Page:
Calista Cheung was appointed as Regional Director (Economics) at the Bank of Canada's Regional Office for British Columbia and the Yukon in June 2014. In this capacity, she directs research and analysis on economic and financial developments in the region. She also plays a major role in communicating the Bank's messages to a variety of external audiences and promoting an exchange of views on the economy and monetary policy.
Ms. Cheung first joined the Bank in 2003 as an economist in the Current Analysis Division of the Research Department and then became a senior analyst in the Asia-Europe Division of the International Department. She moved to the Organisation for Economic Co-operation and Development (OECD) in Paris in 2009 as an economist in the Economics Department and was subsequently promoted to senior economist there. Ms. Cheung has also worked at the European Central Bank in a secondment, and at the Federal Reserve Bank of Boston as a research intern.
Ms. Cheung was born in Ottawa. She received a Master’s degree in Economics from Boston University and a Bachelor of Commerce with Joint Honours in Economics and Finance from McGill University.
We construct an index that systematically measures and tracks the stringency of government policy responses to the COVID-19 pandemic across Canadian provinces. Researchers can use this stringency index to analyze how the pandemic is affecting the economy.
This note reviews the channels through which scheduled minimum wage increases over the coming years may affect Canadian economic activity and inflation and assesses their macroeconomic impacts. From reduced-form estimates of direct minimum wage pass-through, we find that consumer price index (CPI) inflation could be boosted by about 0.1 percentage point (pp) on average in 2018.
Several measures suggest economic outcomes have improved for Indigenous Peoples in recent decades. Yet, institutional settings and gaps in infrastructure and financing continue to hinder their economic progress. Recent efforts have helped address some data gaps, and new institutions are helping Indigenous communities to overcome historic barriers to growth.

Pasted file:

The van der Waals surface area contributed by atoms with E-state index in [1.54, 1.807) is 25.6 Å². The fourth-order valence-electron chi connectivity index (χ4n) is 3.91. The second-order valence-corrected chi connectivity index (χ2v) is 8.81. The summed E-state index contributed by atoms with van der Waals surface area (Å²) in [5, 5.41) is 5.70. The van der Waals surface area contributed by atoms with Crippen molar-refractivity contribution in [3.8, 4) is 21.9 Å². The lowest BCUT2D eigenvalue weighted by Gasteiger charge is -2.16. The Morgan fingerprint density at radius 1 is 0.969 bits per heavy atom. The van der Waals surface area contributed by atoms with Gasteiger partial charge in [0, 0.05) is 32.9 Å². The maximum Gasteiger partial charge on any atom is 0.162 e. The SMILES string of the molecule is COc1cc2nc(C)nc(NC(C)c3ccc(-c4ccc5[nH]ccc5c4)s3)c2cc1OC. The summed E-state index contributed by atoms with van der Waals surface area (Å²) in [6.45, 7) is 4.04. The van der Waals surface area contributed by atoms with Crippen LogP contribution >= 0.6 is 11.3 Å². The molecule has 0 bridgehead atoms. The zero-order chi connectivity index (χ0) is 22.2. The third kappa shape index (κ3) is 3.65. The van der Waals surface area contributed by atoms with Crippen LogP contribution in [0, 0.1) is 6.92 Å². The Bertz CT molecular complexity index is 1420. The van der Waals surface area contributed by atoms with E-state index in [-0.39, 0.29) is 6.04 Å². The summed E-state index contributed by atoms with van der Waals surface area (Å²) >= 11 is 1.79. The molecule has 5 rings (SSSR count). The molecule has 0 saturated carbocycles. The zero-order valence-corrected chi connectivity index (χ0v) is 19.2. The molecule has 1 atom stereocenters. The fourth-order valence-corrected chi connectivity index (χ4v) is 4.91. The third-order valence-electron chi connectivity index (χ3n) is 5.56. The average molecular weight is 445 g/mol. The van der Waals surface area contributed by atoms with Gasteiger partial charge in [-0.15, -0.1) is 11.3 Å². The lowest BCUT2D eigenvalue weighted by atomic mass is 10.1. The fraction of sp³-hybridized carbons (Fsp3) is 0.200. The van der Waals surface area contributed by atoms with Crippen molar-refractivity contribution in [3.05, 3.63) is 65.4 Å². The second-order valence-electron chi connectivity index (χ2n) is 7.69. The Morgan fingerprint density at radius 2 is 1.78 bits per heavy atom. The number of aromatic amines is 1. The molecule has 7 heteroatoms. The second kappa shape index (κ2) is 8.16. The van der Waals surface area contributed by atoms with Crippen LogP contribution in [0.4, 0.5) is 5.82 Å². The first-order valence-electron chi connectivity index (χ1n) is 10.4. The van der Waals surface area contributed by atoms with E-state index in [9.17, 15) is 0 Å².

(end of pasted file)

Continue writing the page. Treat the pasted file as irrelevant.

This paper estimates a three‐frequency dynamic factor model for nowcasting Canadian provincial gross domestic product (GDP). Canadian provincial GDP is released by Statistics Canada on an annual basis only, with a significant lag (11 months).
Housing starts and building permits data are commonly used as leading indicators of economic activity. In British Columbia, all new homes must be registered with the Homeowner Protection Office, a branch of BC Housing, before the issuance of building permits and the start of construction.
This paper discusses broad trends in labour force participation and part-time employment across different age groups since the Great Recession and uses provincial data to identify changes related to population aging, cyclical effects and other factors.
Commodity prices have increased dramatically and persistently over the past several years, followed by a sharp reversal in recent months. These large and persistent movements in commodity prices raise questions about their implications for global inflation. The process of globalization has motivated much debate over whether global factors have become more important in driving the […]
Over the past 5 years, real energy and non-energy commodity prices have trended sharply higher. These relative price movements have had important implications for inflation and economic activity in both Canada and the rest of the world. China has accounted for the bulk of incremental demand for oil and many base metals over this period.
This paper evaluates the performance of static and dynamic factor models for forecasting Canadian real output growth and core inflation on a quarterly basis. We extract the common component from a large number of macroeconomic indicators, and use the estimates to compute out-of-sample forecasts under a recursive and a rolling scheme with different window sizes.
Offshoring has become an increasingly prominent aspect of the globalization process. Evidence over the past two decades suggests that offshoring has not exerted a noticeable impact on overall employment and earnings growth in advanced economies, but it has likely contributed to shifting the demand for labour towards higher-skilled jobs. There appear to be some positive effects of offshoring on productivity, but such effects differ by country.